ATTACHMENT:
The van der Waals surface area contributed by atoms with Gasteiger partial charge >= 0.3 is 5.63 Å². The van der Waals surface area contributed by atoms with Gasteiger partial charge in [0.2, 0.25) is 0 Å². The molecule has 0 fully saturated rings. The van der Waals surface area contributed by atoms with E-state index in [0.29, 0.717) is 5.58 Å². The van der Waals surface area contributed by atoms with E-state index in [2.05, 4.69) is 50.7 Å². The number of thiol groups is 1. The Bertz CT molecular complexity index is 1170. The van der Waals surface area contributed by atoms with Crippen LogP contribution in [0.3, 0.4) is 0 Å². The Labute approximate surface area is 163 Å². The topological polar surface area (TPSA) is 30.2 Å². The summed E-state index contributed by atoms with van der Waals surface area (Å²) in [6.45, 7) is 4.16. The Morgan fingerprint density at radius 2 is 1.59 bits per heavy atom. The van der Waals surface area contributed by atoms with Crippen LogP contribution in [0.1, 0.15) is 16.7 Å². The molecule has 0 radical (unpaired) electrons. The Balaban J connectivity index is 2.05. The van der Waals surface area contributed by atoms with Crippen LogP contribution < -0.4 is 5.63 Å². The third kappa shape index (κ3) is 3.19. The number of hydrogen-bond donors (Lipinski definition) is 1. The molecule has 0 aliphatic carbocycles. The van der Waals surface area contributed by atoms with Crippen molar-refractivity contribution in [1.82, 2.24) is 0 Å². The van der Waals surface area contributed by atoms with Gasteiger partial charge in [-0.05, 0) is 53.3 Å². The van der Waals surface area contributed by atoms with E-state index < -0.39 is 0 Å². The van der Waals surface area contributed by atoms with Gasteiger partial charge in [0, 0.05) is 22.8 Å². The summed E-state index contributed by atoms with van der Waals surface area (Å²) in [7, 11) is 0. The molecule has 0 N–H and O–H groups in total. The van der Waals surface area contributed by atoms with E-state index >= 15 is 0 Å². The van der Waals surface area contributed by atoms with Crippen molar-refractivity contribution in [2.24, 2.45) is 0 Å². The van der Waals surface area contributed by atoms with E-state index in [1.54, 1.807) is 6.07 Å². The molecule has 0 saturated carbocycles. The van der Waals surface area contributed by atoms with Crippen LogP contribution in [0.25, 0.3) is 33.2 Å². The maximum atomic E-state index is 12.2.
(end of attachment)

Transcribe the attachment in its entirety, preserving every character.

The van der Waals surface area contributed by atoms with Gasteiger partial charge >= 0.3 is 5.63 Å². The van der Waals surface area contributed by atoms with Gasteiger partial charge in [0.2, 0.25) is 0 Å². The molecule has 0 fully saturated rings. The van der Waals surface area contributed by atoms with E-state index in [0.29, 0.717) is 5.58 Å². The van der Waals surface area contributed by atoms with E-state index in [2.05, 4.69) is 50.7 Å². The number of thiol groups is 1. The Bertz CT molecular complexity index is 1170. The van der Waals surface area contributed by atoms with Crippen LogP contribution in [0.3, 0.4) is 0 Å². The Labute approximate surface area is 163 Å². The topological polar surface area (TPSA) is 30.2 Å². The summed E-state index contributed by atoms with van der Waals surface area (Å²) in [6.45, 7) is 4.16. The Morgan fingerprint density at radius 2 is 1.59 bits per heavy atom. The van der Waals surface area contributed by atoms with Crippen LogP contribution in [0.1, 0.15) is 16.7 Å². The molecule has 0 radical (unpaired) electrons. The Balaban J connectivity index is 2.05. The van der Waals surface area contributed by atoms with Crippen LogP contribution < -0.4 is 5.63 Å². The third kappa shape index (κ3) is 3.19. The number of hydrogen-bond donors (Lipinski definition) is 1. The molecule has 0 aliphatic carbocycles. The van der Waals surface area contributed by atoms with Crippen molar-refractivity contribution in [1.82, 2.24) is 0 Å². The van der Waals surface area contributed by atoms with Gasteiger partial charge in [-0.05, 0) is 53.3 Å². The van der Waals surface area contributed by atoms with E-state index < -0.39 is 0 Å². The van der Waals surface area contributed by atoms with Gasteiger partial charge in [0, 0.05) is 22.8 Å². The summed E-state index contributed by atoms with van der Waals surface area (Å²) in [7, 11) is 0. The molecule has 0 N–H and O–H groups in total. The van der Waals surface area contributed by atoms with E-state index >= 15 is 0 Å². The van der Waals surface area contributed by atoms with Crippen molar-refractivity contribution in [2.24, 2.45) is 0 Å². The van der Waals surface area contributed by atoms with E-state index in [1.54, 1.807) is 6.07 Å². The molecule has 0 saturated carbocycles. The van der Waals surface area contributed by atoms with Crippen LogP contribution in [0.25, 0.3) is 33.2 Å². The maximum atomic E-state index is 12.2.